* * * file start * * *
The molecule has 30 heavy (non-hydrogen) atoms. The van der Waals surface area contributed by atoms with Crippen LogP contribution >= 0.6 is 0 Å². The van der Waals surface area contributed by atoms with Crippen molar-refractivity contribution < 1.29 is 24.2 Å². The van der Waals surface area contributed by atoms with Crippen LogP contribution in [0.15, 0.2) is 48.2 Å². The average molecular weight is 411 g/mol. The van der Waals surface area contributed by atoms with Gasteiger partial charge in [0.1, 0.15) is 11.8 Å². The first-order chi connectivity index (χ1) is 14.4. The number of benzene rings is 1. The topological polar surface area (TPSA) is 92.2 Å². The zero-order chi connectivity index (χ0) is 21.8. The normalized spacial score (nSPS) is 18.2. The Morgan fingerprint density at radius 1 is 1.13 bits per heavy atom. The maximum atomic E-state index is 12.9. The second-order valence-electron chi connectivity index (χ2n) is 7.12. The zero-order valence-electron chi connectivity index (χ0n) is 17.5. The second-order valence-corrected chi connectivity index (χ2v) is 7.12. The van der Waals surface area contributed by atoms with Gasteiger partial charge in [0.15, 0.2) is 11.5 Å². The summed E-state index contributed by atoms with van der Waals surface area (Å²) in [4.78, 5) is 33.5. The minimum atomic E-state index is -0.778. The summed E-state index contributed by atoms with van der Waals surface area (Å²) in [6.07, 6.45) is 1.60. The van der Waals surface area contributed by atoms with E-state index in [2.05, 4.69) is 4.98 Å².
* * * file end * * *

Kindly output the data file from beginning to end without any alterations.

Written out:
The molecule has 30 heavy (non-hydrogen) atoms. The van der Waals surface area contributed by atoms with Crippen LogP contribution >= 0.6 is 0 Å². The van der Waals surface area contributed by atoms with Crippen molar-refractivity contribution < 1.29 is 24.2 Å². The van der Waals surface area contributed by atoms with Crippen LogP contribution in [0.15, 0.2) is 48.2 Å². The average molecular weight is 411 g/mol. The van der Waals surface area contributed by atoms with Gasteiger partial charge in [0.1, 0.15) is 11.8 Å². The first-order chi connectivity index (χ1) is 14.4. The number of benzene rings is 1. The topological polar surface area (TPSA) is 92.2 Å². The zero-order chi connectivity index (χ0) is 21.8. The normalized spacial score (nSPS) is 18.2. The Morgan fingerprint density at radius 1 is 1.13 bits per heavy atom. The maximum atomic E-state index is 12.9. The second-order valence-electron chi connectivity index (χ2n) is 7.12. The zero-order valence-electron chi connectivity index (χ0n) is 17.5. The second-order valence-corrected chi connectivity index (χ2v) is 7.12. The van der Waals surface area contributed by atoms with Gasteiger partial charge in [0.15, 0.2) is 11.5 Å². The summed E-state index contributed by atoms with van der Waals surface area (Å²) in [4.78, 5) is 33.5. The minimum atomic E-state index is -0.778. The summed E-state index contributed by atoms with van der Waals surface area (Å²) in [6.07, 6.45) is 1.60. The van der Waals surface area contributed by atoms with E-state index in [2.05, 4.69) is 4.98 Å².